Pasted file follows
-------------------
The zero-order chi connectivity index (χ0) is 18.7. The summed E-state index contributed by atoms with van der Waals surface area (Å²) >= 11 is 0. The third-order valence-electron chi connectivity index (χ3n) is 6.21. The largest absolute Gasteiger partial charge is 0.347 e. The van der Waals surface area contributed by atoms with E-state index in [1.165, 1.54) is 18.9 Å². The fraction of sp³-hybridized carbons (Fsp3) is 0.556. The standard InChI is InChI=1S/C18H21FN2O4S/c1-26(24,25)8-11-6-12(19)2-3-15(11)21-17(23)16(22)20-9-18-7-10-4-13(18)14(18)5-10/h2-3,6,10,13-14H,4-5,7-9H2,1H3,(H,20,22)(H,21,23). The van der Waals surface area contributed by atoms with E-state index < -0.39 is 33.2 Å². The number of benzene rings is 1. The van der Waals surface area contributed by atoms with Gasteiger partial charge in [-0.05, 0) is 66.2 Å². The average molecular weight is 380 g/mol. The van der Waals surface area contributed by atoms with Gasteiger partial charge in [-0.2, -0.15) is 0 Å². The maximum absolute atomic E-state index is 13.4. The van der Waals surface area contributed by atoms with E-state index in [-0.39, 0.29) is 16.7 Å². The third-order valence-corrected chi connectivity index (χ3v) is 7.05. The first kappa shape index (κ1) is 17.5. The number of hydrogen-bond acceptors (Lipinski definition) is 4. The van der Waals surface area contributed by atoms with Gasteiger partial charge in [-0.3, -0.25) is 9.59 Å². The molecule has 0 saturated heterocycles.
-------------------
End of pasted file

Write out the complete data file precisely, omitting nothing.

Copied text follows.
The zero-order chi connectivity index (χ0) is 18.7. The summed E-state index contributed by atoms with van der Waals surface area (Å²) >= 11 is 0. The third-order valence-electron chi connectivity index (χ3n) is 6.21. The largest absolute Gasteiger partial charge is 0.347 e. The van der Waals surface area contributed by atoms with E-state index in [1.165, 1.54) is 18.9 Å². The fraction of sp³-hybridized carbons (Fsp3) is 0.556. The standard InChI is InChI=1S/C18H21FN2O4S/c1-26(24,25)8-11-6-12(19)2-3-15(11)21-17(23)16(22)20-9-18-7-10-4-13(18)14(18)5-10/h2-3,6,10,13-14H,4-5,7-9H2,1H3,(H,20,22)(H,21,23). The van der Waals surface area contributed by atoms with E-state index < -0.39 is 33.2 Å². The number of benzene rings is 1. The van der Waals surface area contributed by atoms with Gasteiger partial charge in [-0.05, 0) is 66.2 Å². The average molecular weight is 380 g/mol. The van der Waals surface area contributed by atoms with Gasteiger partial charge in [-0.2, -0.15) is 0 Å². The maximum absolute atomic E-state index is 13.4. The van der Waals surface area contributed by atoms with E-state index in [-0.39, 0.29) is 16.7 Å². The third-order valence-corrected chi connectivity index (χ3v) is 7.05. The first kappa shape index (κ1) is 17.5. The number of hydrogen-bond acceptors (Lipinski definition) is 4. The van der Waals surface area contributed by atoms with Gasteiger partial charge in [-0.3, -0.25) is 9.59 Å². The molecule has 0 saturated heterocycles.